candlestick

1822-1823


The Collected Letters, Volume 2


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JBW TO THOMAS CARLYLE; 27 April 1822; DOI: 10.1215/lt-18220427-JBW-TC-01; CL 2:91-92.


JBW TO THOMAS CARLYLE

Haddington—Saturday [27 April 1822]

From a sheet of paper pretending to be a letter, that came to me some days ago, I learned to my great surprise, and satisfaction, that the wrecked Mr Carlyle has been restored sound in mind and body to his lamenting friends.

Truly Sir to my mind you have made a far more wonderful escape than Jonah did— Jonah during his three days visit to the deep, was snug in the capacious belly of a whale—whereas you have been actually swallowed up by the waves, for many weeks, without (as far as I know) getting into the inside of any fish whatever— You must have seen strange sights since our last meeting. I should be glad to know if the blue devils1 below water are any thing like those that we have here. I will thank you also to transmit to me the papers which you mention before you set out on your next voyage.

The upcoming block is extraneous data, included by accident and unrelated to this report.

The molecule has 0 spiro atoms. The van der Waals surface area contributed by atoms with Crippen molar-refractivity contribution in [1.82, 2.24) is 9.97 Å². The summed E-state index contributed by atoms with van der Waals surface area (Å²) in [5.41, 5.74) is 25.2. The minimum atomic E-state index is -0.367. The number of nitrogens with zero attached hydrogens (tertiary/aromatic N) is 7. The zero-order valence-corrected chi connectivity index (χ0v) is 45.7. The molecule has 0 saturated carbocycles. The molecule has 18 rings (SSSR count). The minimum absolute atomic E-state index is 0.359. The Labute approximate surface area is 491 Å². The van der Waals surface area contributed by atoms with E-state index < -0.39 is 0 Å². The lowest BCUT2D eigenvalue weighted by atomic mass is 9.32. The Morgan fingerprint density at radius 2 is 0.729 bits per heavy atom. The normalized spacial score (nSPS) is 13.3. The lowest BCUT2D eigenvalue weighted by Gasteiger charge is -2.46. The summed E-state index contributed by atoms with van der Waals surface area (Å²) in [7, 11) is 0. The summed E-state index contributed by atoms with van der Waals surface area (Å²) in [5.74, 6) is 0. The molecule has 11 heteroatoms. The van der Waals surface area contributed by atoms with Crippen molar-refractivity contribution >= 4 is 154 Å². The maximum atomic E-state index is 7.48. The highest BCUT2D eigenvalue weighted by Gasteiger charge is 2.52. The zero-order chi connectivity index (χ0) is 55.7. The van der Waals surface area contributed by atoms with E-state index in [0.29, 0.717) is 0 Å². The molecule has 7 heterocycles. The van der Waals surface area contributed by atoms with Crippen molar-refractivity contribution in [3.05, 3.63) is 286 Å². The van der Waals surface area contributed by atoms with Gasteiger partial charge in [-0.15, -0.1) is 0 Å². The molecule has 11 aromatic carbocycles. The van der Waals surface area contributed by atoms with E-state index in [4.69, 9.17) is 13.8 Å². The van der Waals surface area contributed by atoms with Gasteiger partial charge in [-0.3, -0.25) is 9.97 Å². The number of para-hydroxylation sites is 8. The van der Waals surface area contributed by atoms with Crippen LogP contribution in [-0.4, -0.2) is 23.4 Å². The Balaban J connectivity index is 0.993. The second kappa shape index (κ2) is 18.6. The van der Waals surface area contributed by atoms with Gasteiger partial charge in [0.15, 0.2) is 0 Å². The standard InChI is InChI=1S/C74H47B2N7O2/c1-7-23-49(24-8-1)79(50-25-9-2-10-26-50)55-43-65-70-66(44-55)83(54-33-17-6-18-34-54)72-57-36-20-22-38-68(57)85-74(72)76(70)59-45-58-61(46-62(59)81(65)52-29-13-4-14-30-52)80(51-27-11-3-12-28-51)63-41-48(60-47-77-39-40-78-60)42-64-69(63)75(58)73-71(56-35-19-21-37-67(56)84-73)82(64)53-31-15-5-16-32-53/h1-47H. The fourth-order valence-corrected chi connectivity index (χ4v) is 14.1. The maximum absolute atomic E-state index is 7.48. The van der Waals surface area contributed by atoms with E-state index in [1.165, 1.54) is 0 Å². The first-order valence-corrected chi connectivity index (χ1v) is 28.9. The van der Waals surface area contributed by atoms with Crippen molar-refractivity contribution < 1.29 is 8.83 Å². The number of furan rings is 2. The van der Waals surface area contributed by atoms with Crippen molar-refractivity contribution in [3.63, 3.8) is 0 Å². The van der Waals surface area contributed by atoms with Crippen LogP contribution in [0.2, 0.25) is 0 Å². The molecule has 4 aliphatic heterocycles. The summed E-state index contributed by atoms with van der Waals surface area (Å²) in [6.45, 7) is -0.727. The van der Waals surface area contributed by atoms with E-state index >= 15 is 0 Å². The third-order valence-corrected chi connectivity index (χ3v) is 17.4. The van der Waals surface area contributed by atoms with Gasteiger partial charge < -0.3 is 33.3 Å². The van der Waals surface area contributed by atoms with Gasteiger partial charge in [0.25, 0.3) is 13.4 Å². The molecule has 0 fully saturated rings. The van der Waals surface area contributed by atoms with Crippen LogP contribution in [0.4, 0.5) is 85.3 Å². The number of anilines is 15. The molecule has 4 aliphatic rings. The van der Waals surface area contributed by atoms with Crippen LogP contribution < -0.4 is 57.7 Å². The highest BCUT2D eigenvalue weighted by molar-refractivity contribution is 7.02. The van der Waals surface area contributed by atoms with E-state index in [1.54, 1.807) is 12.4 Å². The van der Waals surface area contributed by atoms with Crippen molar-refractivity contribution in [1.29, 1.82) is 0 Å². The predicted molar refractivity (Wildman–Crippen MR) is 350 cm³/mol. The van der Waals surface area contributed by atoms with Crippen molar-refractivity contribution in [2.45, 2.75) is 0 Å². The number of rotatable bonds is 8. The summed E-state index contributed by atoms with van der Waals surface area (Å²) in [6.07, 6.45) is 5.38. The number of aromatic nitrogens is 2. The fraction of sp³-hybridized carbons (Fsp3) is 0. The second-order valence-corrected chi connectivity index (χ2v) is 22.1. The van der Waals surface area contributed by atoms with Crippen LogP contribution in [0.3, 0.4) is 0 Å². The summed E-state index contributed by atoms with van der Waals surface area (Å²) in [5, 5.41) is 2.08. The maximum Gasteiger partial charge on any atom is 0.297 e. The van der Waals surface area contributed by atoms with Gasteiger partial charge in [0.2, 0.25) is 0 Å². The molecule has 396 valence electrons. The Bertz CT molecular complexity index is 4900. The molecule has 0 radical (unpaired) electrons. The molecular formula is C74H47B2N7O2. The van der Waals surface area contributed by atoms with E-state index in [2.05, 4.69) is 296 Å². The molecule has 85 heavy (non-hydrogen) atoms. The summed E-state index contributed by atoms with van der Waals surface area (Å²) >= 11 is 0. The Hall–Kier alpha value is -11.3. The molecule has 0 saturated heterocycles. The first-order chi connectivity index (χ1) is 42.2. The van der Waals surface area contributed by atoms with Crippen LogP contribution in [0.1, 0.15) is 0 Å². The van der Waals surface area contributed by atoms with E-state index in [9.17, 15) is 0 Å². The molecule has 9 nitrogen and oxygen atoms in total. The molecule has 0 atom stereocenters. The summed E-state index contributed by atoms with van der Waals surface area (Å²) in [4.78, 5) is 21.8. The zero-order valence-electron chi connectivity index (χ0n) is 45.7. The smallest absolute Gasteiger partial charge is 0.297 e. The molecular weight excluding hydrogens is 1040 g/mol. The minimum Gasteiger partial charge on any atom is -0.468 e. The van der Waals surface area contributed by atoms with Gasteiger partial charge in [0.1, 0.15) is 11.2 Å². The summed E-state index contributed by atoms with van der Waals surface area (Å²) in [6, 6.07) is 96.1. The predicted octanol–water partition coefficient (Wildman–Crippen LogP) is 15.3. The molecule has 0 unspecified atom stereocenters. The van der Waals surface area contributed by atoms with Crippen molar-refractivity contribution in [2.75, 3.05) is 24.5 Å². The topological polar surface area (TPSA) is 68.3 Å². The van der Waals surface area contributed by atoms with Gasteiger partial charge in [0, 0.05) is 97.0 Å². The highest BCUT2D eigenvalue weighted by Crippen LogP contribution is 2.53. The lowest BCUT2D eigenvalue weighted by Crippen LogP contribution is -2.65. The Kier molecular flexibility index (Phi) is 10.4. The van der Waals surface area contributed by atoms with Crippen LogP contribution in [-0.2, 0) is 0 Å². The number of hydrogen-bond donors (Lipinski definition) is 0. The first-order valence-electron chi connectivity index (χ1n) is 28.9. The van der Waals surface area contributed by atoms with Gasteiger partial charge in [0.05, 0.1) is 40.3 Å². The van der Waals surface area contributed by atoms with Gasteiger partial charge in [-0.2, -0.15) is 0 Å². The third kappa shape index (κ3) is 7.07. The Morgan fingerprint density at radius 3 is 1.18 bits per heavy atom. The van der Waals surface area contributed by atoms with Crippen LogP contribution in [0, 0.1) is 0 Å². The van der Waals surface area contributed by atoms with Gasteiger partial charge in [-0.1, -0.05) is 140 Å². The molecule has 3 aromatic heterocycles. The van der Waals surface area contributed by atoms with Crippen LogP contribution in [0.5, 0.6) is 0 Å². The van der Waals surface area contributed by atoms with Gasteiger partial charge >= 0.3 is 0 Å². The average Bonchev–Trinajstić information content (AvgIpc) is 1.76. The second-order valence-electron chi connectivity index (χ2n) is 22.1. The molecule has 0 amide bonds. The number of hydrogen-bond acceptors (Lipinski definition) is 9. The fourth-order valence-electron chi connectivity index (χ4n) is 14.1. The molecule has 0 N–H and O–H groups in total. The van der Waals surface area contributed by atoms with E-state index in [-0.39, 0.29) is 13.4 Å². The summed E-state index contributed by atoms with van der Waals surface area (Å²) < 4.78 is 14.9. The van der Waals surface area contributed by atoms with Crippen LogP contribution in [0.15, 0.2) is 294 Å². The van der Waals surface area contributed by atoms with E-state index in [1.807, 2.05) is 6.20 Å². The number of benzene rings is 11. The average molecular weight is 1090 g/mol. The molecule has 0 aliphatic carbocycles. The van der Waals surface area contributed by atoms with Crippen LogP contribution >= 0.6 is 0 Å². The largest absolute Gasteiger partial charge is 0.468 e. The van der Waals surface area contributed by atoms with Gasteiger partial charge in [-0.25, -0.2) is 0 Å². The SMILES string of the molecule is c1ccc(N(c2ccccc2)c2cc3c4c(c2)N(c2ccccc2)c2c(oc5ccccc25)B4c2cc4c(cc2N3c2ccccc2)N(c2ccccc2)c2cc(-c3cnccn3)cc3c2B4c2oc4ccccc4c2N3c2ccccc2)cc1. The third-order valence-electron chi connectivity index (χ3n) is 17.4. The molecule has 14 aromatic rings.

For some weeks past the clever people here have been without half their wits and the silly ones (that is to say every body except my Mother[,] Shandy, and myself[)] have been stark mad— Barnyards have blazed till the conflagration has spread over the brains of our whole community.2 It will be well if it does them no further mischief; for of all their possessions their wits will be the least missed.

I thank you for Cowper. He is a charming creature, and makes me laugh. but yet he is not a man according to my heart—oh no—I can not exactly tell my fault to him—I think he draws so larg[e]ly on my pity that I cannot spare him much of my admiration— I am in a terrible hurry My Mother has called on me half a dozen times since I began to write— I am going to the country but will be at home on Wednesday to rece[i]ve your expected communication [if] it is is convenient for you to write on that day—

Yours with humility / Jane Baillie Penelope3 Welsh